As I sit down to write this in my favorite chair back at home, I’m sipping some delicious tea I brought back with me from France. Although I wish it were the rich merlot I experienced in Burgundy this will suffice for now! We left off on our magical visit in the French Alps, staying on the shoreline of Lake Annecy. As we neared the end of our France road trip, we had a hefty day of car riding ahead of us as we looped back up to Paris. With only a single day to make it to the city of lights, we were eager to get going. However, there was a part of us that new we would be doing a major disservice to ourselves if we didn’t at least make a stop in Burgundy, France.
Only a couple hours outside of France, Burgundy is notorious for it’s wine country. Noted as the best wine money can by, the winemakers of this region have turned their work into an art form. From Vinepair, Burgundy is know for its terrior, which is its sense of place, “it means that when you drink a wine, you completely taste the region where the wine was made. Most simply, terroir is the concept that the land from which the grapes are grown imparts a unique quality that is specific to that single vineyard.” Theres something enchanting and magical about tasting the history and story of a particular place of beauty. From pinot noir to chardonnay, the various regions of the land are used with detailed intention. Grapes are grown in various vineyards to develop the most delectable tasting wine, arguably, in the world. Yet, how, exactly, has Burgundy set itself so far above other infamous vineyards? Vintners produce their wine in remarkably small quantities, leading to high demand an even higher prices. Many of the vineyards also refuse to ship their wine as it compromises the taste and often only sell it to Michelin Star restaurants. This was the case of the winery we decided to stop at on our way passing through.
After a quick online search of various vineyards in the reasons, we quickly realize that their truly was no wrong answer. We finally settled on the well-reviewed Château de Pommard, a few minutes off the main highway south of Beaune. Focused on a ‘hands-off’ approach, the winemakers at this chateau use sustainable tactics to produce a highly sought after wine. However, the tour begins even before you approach the property. The drive into the small town is filled with picture perfect landscapes. Alternating between sunflower fields and rows upon rows of grapes, the greenery seems to extend infinitely. As we entered though the large iron gates, we meandered through the gardens before singing up for a tour.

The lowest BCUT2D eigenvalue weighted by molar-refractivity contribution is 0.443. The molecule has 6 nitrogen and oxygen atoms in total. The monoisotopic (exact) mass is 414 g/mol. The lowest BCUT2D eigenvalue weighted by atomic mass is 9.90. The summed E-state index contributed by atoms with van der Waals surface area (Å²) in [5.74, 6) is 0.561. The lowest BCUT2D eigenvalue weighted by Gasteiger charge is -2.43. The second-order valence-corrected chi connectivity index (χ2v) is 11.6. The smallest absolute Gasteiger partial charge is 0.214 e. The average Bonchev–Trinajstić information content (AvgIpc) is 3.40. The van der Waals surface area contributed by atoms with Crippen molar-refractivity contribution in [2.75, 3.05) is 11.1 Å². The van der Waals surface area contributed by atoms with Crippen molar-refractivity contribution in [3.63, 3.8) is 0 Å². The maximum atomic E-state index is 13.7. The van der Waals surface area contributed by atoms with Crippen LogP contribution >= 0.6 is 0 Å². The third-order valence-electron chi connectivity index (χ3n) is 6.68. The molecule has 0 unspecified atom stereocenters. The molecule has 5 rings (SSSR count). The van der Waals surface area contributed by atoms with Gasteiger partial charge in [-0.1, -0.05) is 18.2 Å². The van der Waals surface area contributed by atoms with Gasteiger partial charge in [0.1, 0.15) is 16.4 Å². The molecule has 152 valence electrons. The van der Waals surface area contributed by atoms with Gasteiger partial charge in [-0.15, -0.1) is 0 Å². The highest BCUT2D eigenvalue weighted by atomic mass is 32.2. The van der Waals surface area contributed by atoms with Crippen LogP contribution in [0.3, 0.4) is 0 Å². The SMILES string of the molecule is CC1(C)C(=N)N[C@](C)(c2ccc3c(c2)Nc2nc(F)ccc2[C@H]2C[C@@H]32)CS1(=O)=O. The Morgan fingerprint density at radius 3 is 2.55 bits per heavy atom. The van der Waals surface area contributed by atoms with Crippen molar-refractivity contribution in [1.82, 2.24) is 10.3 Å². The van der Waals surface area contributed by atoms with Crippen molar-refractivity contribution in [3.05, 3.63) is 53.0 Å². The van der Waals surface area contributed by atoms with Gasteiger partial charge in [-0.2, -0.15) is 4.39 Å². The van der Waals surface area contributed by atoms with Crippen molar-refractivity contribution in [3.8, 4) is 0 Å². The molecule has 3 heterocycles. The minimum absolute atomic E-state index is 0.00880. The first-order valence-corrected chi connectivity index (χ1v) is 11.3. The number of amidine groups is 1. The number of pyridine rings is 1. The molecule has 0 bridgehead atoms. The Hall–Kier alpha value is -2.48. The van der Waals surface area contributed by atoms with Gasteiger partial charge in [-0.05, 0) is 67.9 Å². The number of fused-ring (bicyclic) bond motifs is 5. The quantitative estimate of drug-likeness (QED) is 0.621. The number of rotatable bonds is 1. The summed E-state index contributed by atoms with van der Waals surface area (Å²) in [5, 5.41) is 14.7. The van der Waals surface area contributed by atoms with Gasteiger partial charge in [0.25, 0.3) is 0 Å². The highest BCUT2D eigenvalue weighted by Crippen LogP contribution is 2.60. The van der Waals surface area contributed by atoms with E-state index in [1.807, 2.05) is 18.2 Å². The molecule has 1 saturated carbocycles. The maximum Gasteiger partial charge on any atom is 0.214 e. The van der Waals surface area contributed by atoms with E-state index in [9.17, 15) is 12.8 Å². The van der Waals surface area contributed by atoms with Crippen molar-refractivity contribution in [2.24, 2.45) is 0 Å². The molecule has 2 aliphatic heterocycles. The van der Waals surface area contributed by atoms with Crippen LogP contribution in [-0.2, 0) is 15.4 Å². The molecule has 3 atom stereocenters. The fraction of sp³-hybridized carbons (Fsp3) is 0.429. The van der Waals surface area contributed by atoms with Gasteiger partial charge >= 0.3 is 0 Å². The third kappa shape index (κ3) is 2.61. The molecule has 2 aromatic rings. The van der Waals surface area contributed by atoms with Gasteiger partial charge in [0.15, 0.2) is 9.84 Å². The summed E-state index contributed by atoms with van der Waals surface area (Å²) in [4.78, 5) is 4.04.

Not surprisingly, the crowds were at a minimum at 11am in the middle of the week, so we enjoyed a tour with another couple and our guide, Loic. We began walking out through the fields and observing the various kinds of grapes. Dan and I both eagerly wanted to try the different grapes, but those money making machines weren’t up for grabs. Darnit. After walking through the aisles of deep purples and greens, we made our way to different displays on the soil used in various parts of the fields. It was intriguing to see how the layers of dirt so strongly impacted the flavors of each wine.
Next, we headed into the wine cellar where we were surrounded with barrels and bottles on every available wall. It was amazing to see how old some of the bottles were, and how the winemakers actually encouraged mold to grow on the outside of the bottles, showing it’s age. Although that was a less than appetizer, it was incredible to see the dedication in both art and time for every single bottle.
Lastly, we headed up to the highlight of the tour, the tasting room! We enjoyed various bottle of wines with croissants (duh, France) to cleanse our palate in between. Loic even demonstrated the best way to taste a wine by sucking though the teeth to pirate and swirling it through every part of the mouth. This allows all the different receivers on the tongue to experience the taste allowing for a full picture. My favorite part of he experience was learning about how each years offers such a variance to the previous’ years wine. No two bottle are alike. Due to the continuous changes of the natural world, every little factor altered the tastes of a wine. From the amount of sunlight, the nutrients in the soil, the storms the past year, each had a notable impact on the final product.
There was no way we were leaving the vineyard without a bottle of our own, so we opted for Loic’s personal favorite, a 2010 red that offered an aromatic and rich flavor. Armed with a bottle of Burgundy’s finest, we guarded it with out lives as we brought it back with us to Paris to be enjoyed on our final night of our France tour.
Do you like to visit wineries when traveling? Red or white?